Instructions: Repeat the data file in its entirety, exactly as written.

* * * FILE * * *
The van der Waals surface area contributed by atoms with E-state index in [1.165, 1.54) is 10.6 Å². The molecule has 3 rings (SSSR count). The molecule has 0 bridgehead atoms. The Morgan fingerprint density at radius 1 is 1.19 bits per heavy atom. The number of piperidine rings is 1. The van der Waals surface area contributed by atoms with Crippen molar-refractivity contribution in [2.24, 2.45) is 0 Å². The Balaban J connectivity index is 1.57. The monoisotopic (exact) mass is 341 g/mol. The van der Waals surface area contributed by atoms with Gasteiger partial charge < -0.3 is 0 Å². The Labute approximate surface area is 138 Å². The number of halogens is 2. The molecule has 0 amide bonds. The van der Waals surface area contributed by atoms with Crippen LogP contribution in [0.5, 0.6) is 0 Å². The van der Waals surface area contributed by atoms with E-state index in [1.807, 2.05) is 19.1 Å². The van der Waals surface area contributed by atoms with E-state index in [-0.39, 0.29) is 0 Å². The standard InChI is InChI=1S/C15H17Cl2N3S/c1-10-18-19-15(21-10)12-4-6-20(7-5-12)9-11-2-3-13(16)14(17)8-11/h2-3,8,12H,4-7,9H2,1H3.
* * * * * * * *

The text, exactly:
The van der Waals surface area contributed by atoms with E-state index in [1.165, 1.54) is 10.6 Å². The molecule has 3 rings (SSSR count). The molecule has 0 bridgehead atoms. The Morgan fingerprint density at radius 1 is 1.19 bits per heavy atom. The number of piperidine rings is 1. The van der Waals surface area contributed by atoms with Crippen molar-refractivity contribution in [2.24, 2.45) is 0 Å². The Balaban J connectivity index is 1.57. The monoisotopic (exact) mass is 341 g/mol. The van der Waals surface area contributed by atoms with Gasteiger partial charge < -0.3 is 0 Å². The Labute approximate surface area is 138 Å². The number of halogens is 2. The molecule has 0 amide bonds. The van der Waals surface area contributed by atoms with Crippen LogP contribution in [0.5, 0.6) is 0 Å². The van der Waals surface area contributed by atoms with E-state index in [1.807, 2.05) is 19.1 Å². The van der Waals surface area contributed by atoms with E-state index in [-0.39, 0.29) is 0 Å². The standard InChI is InChI=1S/C15H17Cl2N3S/c1-10-18-19-15(21-10)12-4-6-20(7-5-12)9-11-2-3-13(16)14(17)8-11/h2-3,8,12H,4-7,9H2,1H3.